Loss can alter a person. Whether it’s reinvention, recollection, or flat-out despair that hits the hardest, the death of a loved one often times has a profound effect on an individual. In the case of Sufjan Stevens, the feelings resulting from his mother’s death in 2012 became the creative fuel for Carrie & Lowell, his most masterfully put-together musical release to date. However, this claim does not come without its irony. The album, an emotionally-baring open-book chapter of Sufjan’s personal life, is also the artist at his most torn-apart.

Detailing childhood feelings and the difficult relationship he had with his late mother, Sufjan lays out his experiences without expectation, covering a wide spectrum of human emotion. Struggling with alcoholism and bipolar disorder before her untimely death to stomach cancer in 2012, Sufjan’s mother Carrie (along with his stepfather Lowell, who now works at the label that put out this very record) make up the lyrical content of the album.

Lyrically, Carrie & Lowell is weighty and straight-forward, Sufjan delivering his songs like pages torn from an old journal. His themes are primarily very dark, touching on acceptance, “nothing can be changed / the past is still the past, the bridge to nowhere” (“Should Have Known Better”), death and inevitability, “we’re all gonna die” (“Fourth of July”), sorrow, helplessness, “Do I care if I despise this? Nothing else matters, I know / In a veil of great disguises; how do I live with your ghost?” (“The Only Thing”). Emotionally challenging, infinitely personal, and absent of all pretense, Carrie & Lowell contains Sufjan’s most affecting writing to date.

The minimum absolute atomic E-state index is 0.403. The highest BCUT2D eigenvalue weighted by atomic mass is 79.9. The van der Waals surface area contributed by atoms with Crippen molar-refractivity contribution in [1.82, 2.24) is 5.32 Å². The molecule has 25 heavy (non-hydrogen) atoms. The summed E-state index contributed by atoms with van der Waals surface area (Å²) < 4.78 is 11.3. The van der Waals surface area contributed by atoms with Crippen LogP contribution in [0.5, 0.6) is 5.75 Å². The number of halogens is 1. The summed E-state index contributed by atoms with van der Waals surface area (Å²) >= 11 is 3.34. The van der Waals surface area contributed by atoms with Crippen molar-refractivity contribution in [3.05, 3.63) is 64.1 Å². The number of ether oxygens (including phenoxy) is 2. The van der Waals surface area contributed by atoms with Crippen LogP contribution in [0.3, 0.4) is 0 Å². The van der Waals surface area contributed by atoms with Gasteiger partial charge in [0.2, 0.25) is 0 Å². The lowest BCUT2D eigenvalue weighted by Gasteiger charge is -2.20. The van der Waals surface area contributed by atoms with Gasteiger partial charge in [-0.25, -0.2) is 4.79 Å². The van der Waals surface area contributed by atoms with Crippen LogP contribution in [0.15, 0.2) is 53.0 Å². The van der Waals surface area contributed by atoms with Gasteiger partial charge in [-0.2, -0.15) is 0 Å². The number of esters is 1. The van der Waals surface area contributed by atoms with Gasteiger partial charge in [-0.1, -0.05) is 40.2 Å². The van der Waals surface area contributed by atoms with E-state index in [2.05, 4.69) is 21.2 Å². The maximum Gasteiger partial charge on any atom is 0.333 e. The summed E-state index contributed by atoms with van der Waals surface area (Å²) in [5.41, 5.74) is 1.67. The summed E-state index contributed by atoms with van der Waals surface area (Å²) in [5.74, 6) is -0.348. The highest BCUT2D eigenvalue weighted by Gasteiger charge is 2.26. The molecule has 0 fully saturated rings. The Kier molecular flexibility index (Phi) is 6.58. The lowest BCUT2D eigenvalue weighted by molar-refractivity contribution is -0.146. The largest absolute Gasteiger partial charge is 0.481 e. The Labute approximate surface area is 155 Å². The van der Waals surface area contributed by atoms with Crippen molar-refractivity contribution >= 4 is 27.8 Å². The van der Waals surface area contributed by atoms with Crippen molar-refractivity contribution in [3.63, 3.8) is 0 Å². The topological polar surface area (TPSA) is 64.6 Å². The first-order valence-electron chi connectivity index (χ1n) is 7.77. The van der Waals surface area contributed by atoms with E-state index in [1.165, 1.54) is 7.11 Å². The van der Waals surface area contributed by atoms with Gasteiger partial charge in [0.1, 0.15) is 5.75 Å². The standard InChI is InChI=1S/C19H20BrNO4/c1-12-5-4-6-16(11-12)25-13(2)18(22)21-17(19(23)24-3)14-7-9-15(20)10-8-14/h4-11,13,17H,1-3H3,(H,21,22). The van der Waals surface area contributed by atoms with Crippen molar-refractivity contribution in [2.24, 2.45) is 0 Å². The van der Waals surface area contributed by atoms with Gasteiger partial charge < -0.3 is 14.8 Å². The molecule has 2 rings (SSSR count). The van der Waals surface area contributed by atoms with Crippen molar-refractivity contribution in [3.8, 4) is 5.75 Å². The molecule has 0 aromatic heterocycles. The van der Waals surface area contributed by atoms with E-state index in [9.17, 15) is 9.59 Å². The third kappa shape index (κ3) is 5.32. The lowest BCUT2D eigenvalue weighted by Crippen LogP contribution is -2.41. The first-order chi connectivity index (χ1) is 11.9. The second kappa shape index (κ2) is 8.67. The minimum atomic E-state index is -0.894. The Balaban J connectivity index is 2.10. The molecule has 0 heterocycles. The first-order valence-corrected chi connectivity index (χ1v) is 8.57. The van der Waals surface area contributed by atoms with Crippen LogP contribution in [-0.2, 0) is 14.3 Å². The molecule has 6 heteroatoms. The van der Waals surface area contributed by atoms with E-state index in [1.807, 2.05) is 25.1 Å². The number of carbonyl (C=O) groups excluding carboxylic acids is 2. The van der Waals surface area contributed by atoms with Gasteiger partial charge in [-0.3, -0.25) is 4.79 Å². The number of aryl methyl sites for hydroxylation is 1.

And there is something to be said about a man who’s musical career spans minimalist acoustic folk (Seven Swans), grand orchestral compositions (Illinois), and even an album augmented by heavy electronic influence (The Age of Adz). On a basic level, Carrie & Lowell appears to be the full-circle return to the sparse folk of Sufjan’s earliest material. But the album is not without maturation. The songs make wonderful use of Sufjan’s skillful acoustic melodies and the haunting coo of his signature vocal style, but now do so with the careful addition of various sonic backdrops. Pulsing synths, distant ambient noise, and ethereal tones give the songs a ghostly uneasiness that perfectly encapsulates the album’s powerful and devastating narrative line.

Generally speaking, it’s impossible not to feel something when listening to Carrie & Lowell. Everything about it—the writing, themes, arrangements, melodies, harmonies, and the unassuming personal nature of the album as a whole—captures the artist in his darkest hour, and subsequently at his best, musically.

Grade: A